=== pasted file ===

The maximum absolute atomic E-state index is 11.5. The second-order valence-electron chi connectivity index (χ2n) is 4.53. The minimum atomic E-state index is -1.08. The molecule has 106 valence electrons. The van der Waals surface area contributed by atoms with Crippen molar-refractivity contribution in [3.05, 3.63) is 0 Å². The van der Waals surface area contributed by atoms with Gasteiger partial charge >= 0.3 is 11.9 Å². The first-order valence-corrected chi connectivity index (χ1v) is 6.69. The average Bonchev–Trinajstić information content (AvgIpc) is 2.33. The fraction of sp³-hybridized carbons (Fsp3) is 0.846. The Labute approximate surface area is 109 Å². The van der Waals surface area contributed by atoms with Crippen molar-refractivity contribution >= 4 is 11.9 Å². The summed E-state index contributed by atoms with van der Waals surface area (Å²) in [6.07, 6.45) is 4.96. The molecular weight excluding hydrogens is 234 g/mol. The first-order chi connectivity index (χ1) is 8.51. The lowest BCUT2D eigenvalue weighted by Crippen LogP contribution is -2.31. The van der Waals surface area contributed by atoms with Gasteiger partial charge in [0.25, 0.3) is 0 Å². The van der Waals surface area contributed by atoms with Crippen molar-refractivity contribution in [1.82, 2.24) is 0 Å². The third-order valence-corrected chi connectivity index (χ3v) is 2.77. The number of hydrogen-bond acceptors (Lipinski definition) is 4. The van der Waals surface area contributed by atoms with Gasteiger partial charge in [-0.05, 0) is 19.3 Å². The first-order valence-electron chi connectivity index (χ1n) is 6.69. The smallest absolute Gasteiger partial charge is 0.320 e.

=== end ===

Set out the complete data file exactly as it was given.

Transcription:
The maximum absolute atomic E-state index is 11.5. The second-order valence-electron chi connectivity index (χ2n) is 4.53. The minimum atomic E-state index is -1.08. The molecule has 106 valence electrons. The van der Waals surface area contributed by atoms with Crippen molar-refractivity contribution in [3.05, 3.63) is 0 Å². The van der Waals surface area contributed by atoms with Gasteiger partial charge >= 0.3 is 11.9 Å². The first-order valence-corrected chi connectivity index (χ1v) is 6.69. The average Bonchev–Trinajstić information content (AvgIpc) is 2.33. The fraction of sp³-hybridized carbons (Fsp3) is 0.846. The Labute approximate surface area is 109 Å². The van der Waals surface area contributed by atoms with Crippen molar-refractivity contribution >= 4 is 11.9 Å². The summed E-state index contributed by atoms with van der Waals surface area (Å²) in [6.07, 6.45) is 4.96. The molecular weight excluding hydrogens is 234 g/mol. The first-order chi connectivity index (χ1) is 8.51. The lowest BCUT2D eigenvalue weighted by Crippen LogP contribution is -2.31. The van der Waals surface area contributed by atoms with Gasteiger partial charge in [0.25, 0.3) is 0 Å². The van der Waals surface area contributed by atoms with Crippen molar-refractivity contribution in [1.82, 2.24) is 0 Å². The third-order valence-corrected chi connectivity index (χ3v) is 2.77. The number of hydrogen-bond acceptors (Lipinski definition) is 4. The van der Waals surface area contributed by atoms with Gasteiger partial charge in [-0.05, 0) is 19.3 Å². The first-order valence-electron chi connectivity index (χ1n) is 6.69. The smallest absolute Gasteiger partial charge is 0.320 e.